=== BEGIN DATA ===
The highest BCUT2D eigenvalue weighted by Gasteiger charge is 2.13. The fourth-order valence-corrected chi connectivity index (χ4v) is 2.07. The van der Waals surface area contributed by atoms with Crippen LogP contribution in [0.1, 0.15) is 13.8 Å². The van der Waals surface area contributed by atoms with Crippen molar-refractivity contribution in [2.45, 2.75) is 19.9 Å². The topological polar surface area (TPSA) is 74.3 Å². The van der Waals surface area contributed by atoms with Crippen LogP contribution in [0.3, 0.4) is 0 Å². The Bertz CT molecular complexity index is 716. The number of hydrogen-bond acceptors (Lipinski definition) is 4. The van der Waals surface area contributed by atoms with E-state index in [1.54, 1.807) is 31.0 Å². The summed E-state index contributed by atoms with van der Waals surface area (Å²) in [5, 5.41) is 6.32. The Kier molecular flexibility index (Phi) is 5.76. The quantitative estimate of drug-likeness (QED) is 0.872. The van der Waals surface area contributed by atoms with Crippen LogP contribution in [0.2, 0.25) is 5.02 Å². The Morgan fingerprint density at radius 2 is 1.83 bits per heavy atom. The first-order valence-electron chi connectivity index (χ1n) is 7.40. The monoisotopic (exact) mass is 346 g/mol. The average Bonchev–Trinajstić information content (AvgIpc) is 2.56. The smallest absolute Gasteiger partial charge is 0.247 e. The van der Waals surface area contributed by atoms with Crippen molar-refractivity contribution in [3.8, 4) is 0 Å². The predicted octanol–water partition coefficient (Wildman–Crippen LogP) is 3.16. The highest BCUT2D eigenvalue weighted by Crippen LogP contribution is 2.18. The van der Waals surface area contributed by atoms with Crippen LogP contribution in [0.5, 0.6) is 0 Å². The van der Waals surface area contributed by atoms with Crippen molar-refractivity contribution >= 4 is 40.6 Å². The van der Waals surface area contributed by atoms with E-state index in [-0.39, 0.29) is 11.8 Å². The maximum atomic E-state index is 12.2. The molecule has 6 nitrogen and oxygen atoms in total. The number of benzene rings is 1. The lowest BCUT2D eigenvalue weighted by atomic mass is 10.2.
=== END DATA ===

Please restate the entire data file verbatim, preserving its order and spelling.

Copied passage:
The highest BCUT2D eigenvalue weighted by Gasteiger charge is 2.13. The fourth-order valence-corrected chi connectivity index (χ4v) is 2.07. The van der Waals surface area contributed by atoms with Crippen LogP contribution in [0.1, 0.15) is 13.8 Å². The van der Waals surface area contributed by atoms with Crippen molar-refractivity contribution in [2.45, 2.75) is 19.9 Å². The topological polar surface area (TPSA) is 74.3 Å². The van der Waals surface area contributed by atoms with Crippen LogP contribution in [0.3, 0.4) is 0 Å². The Bertz CT molecular complexity index is 716. The number of hydrogen-bond acceptors (Lipinski definition) is 4. The van der Waals surface area contributed by atoms with E-state index in [1.54, 1.807) is 31.0 Å². The summed E-state index contributed by atoms with van der Waals surface area (Å²) in [5, 5.41) is 6.32. The Kier molecular flexibility index (Phi) is 5.76. The quantitative estimate of drug-likeness (QED) is 0.872. The van der Waals surface area contributed by atoms with Crippen LogP contribution in [0.2, 0.25) is 5.02 Å². The Morgan fingerprint density at radius 2 is 1.83 bits per heavy atom. The first-order valence-electron chi connectivity index (χ1n) is 7.40. The monoisotopic (exact) mass is 346 g/mol. The average Bonchev–Trinajstić information content (AvgIpc) is 2.56. The smallest absolute Gasteiger partial charge is 0.247 e. The van der Waals surface area contributed by atoms with Crippen molar-refractivity contribution in [3.8, 4) is 0 Å². The predicted octanol–water partition coefficient (Wildman–Crippen LogP) is 3.16. The highest BCUT2D eigenvalue weighted by Crippen LogP contribution is 2.18. The van der Waals surface area contributed by atoms with Crippen LogP contribution in [0.5, 0.6) is 0 Å². The van der Waals surface area contributed by atoms with Crippen molar-refractivity contribution >= 4 is 40.6 Å². The van der Waals surface area contributed by atoms with E-state index in [-0.39, 0.29) is 11.8 Å². The maximum atomic E-state index is 12.2. The molecule has 6 nitrogen and oxygen atoms in total. The number of benzene rings is 1. The lowest BCUT2D eigenvalue weighted by atomic mass is 10.2.